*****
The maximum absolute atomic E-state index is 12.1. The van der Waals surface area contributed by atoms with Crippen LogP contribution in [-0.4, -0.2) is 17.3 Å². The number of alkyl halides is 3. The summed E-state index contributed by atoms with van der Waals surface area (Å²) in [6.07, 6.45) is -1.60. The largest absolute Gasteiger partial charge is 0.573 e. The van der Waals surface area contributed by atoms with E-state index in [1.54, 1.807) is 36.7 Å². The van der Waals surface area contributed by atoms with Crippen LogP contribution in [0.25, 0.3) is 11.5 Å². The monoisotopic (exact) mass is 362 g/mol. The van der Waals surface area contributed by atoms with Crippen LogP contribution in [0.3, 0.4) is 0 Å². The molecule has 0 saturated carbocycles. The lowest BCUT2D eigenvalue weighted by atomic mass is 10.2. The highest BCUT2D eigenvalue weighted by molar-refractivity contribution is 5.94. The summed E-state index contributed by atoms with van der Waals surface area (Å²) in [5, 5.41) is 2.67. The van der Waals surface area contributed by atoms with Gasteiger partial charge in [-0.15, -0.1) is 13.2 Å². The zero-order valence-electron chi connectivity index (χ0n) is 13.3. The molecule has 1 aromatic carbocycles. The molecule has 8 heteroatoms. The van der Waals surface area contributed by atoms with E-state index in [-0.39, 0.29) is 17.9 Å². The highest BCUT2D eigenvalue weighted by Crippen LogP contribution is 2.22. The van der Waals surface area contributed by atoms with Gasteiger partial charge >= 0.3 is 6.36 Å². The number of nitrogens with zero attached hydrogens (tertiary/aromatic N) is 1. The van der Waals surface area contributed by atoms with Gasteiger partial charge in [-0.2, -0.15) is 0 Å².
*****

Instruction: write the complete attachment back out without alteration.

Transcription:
The maximum absolute atomic E-state index is 12.1. The van der Waals surface area contributed by atoms with Crippen LogP contribution in [-0.4, -0.2) is 17.3 Å². The number of alkyl halides is 3. The summed E-state index contributed by atoms with van der Waals surface area (Å²) in [6.07, 6.45) is -1.60. The largest absolute Gasteiger partial charge is 0.573 e. The van der Waals surface area contributed by atoms with E-state index in [1.54, 1.807) is 36.7 Å². The van der Waals surface area contributed by atoms with Crippen LogP contribution in [0.25, 0.3) is 11.5 Å². The monoisotopic (exact) mass is 362 g/mol. The van der Waals surface area contributed by atoms with Crippen LogP contribution in [0.3, 0.4) is 0 Å². The molecule has 0 saturated carbocycles. The lowest BCUT2D eigenvalue weighted by atomic mass is 10.2. The highest BCUT2D eigenvalue weighted by molar-refractivity contribution is 5.94. The summed E-state index contributed by atoms with van der Waals surface area (Å²) in [5, 5.41) is 2.67. The van der Waals surface area contributed by atoms with Gasteiger partial charge in [-0.15, -0.1) is 13.2 Å². The zero-order valence-electron chi connectivity index (χ0n) is 13.3. The molecule has 1 aromatic carbocycles. The molecule has 8 heteroatoms. The van der Waals surface area contributed by atoms with E-state index in [-0.39, 0.29) is 17.9 Å². The highest BCUT2D eigenvalue weighted by Crippen LogP contribution is 2.22. The van der Waals surface area contributed by atoms with Gasteiger partial charge >= 0.3 is 6.36 Å². The number of nitrogens with zero attached hydrogens (tertiary/aromatic N) is 1. The van der Waals surface area contributed by atoms with Gasteiger partial charge in [-0.2, -0.15) is 0 Å².